New York City Tour: Metropolitan Museum of Art Area
World-class art, tony real estate, and upscale shopping define this classic—and family-friendly—New York City neighborhood.
The Met Museum gets more than five million annual visitors, making it the most popular of the prestigious art institutions that line Fifth Avenue, a.k.a. Museum Mile. An earlier nickname, Millionaire’s Row, referenced the mansions of Gilded Age barons like Andrew Carnegie and Henry Clay Frick. While both their properties are now museums, this slice of the Upper East Side—70th to 95th streets, Lexington Avenue to Central Park—remains primarily a millionaires' territory of prewar apartments and gracious townhouses. The most picturesque blocks are in the leafy, low-rise enclave of Carnegie Hill (mid-80s to mid-90s), whose residents have fought to maintain its intimate scale, sense of community, and historic Queen Anne and Neo-Grec homes. Prepare for a case of real estate envy—and for scenes among the eclectic indie shops and private schools that could be from a Woody Allen film, which is only fitting, as he was a longtime local.
1 Guggenheim, New York
One of the worldâ€™s most acclaimed art museums, the Guggenheim in New York City is dedicated to modern and contemporary art from the 20th century to the present. The Guggenheim was founded by Solomon R. Guggenheim in 1937, when he created a foundation that would sustain a museum housing his personal collection of art. Throughout the years, the museum acquired other notable art collections, including those of Justin K. Thannhauser and Count Giuseppe Panza di Biumo, and these holdings combined to form the museumâ€™s primary collection. Artists on display include Chagall, Modigliani, Picasso, Degas, Van Gogh, and Monet.
2 Bemelmans BarNew York
Its clientele has included Harry Truman, Jackie Kennedy, and Cyndi Lauper, but one of the most celebrated locals at Bemelmans Bar, in the Carlyle, a Rosewood Hotel, was Ludwig Bemelmans himself. In 1947 the Madeline author and illustrator lived rent-free upstairs while he painted scenes of Central Park on the barâ€™s walls. (Years later skilled art restorers used countless slices of wet Wonder Bread to sop up the decades of nicotine buildup on the murals.) Today the bar is a hangout for scenesters of every age.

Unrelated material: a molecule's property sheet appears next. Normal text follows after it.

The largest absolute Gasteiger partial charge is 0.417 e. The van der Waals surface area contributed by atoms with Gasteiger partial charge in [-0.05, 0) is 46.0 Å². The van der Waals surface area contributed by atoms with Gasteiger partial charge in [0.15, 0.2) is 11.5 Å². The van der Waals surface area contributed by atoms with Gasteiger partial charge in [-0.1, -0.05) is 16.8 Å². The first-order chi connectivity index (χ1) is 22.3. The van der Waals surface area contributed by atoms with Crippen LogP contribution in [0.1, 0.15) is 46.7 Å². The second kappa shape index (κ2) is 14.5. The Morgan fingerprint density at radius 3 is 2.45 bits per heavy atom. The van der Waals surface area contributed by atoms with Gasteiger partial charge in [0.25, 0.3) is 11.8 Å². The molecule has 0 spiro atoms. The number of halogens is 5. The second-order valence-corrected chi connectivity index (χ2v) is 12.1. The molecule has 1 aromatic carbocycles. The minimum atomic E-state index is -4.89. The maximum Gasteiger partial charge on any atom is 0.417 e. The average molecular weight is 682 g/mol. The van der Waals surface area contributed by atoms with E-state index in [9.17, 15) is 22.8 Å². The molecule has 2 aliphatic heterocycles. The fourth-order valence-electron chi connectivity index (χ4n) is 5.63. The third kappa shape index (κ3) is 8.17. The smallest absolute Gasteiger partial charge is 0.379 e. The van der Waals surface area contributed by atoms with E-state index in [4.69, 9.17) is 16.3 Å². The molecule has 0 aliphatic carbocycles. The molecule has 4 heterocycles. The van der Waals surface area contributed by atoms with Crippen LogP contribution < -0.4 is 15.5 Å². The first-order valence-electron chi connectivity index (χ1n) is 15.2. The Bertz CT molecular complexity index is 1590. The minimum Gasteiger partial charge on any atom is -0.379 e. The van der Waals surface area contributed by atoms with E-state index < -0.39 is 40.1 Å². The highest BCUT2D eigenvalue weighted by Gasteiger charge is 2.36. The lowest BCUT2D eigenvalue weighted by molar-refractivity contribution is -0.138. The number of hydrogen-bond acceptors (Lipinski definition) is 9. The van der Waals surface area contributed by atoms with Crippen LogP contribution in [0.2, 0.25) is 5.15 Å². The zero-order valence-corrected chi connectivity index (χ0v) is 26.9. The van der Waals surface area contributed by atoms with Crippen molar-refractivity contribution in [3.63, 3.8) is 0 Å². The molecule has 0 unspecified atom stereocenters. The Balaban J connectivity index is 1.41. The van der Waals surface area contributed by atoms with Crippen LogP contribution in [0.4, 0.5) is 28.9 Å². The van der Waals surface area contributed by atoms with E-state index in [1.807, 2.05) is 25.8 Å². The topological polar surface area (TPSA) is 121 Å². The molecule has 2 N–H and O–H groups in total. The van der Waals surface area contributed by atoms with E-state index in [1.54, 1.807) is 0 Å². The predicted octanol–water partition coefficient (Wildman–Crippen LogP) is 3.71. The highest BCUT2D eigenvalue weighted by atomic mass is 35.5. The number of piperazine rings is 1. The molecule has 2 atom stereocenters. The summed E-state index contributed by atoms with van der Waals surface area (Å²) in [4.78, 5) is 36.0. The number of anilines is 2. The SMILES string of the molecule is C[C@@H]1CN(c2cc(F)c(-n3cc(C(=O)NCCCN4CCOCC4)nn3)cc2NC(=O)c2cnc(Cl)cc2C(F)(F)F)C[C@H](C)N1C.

3 The Frick CollectionNew York
Pittsburgh-born, 19th-century robber baron Henry Clay Frick spent his coal-and-steel millions filling his opulent Fifth Avenue limestone home with this staggeringly well-chosen collection of old masters (kudos to controversial art wrangler Joseph Duveen). Standouts among the holdings: Belliniâ€™s dreamy and exquisitely preserved St. Francis in the Desert, a clutch of hard-to-find Vermeers such as the saucy and suggestive Officer and a Laughing Girl, plus three works by Piero della Francescaâ€”snapped up long before the artist gained his current A-list reputation. The home is largely unchanged since Frickâ€™s day and provides a 3-D snapshot into the lifestyle and habits of an Upper East Side multimillionaire from another era.
Admission: $20 adults, $15 seniors, $10 students; pay what you wish on Sundays 11 a.m.â€“1 p.m. Closed Mon.Â Children under 10 are not admitted to the Collection.
4 Metropolitan Museum of ArtNew York
One of the world's great museums, this Gothic Revival labyrinth tries to be all things to all art loversâ€”and with its expansion over the past two decades it often succeeds. The museum's breadth makes it dauntingly huge; grab a map and decide to focus on one wing at a time.
5 Roberta Freymann
If Auntie Mame had a store, it would be this vibrant Upper East Side boutique, which designer Freymann fills with women's and children's clothing, accessories, and gifts gathered on her world travels. In a refreshing change from a city full of white-walled shops, this one is filled with brightly colored clothing and painted in exuberant shades. Freymann specializes in everything you need to live the good life, from straw hats for the beach to silk throws for the bed. Despite the first-class atmosphere, the globe-trotting goods (beaded Masai jewelry, silk tops from India) are affordable even for those who don't fly first class.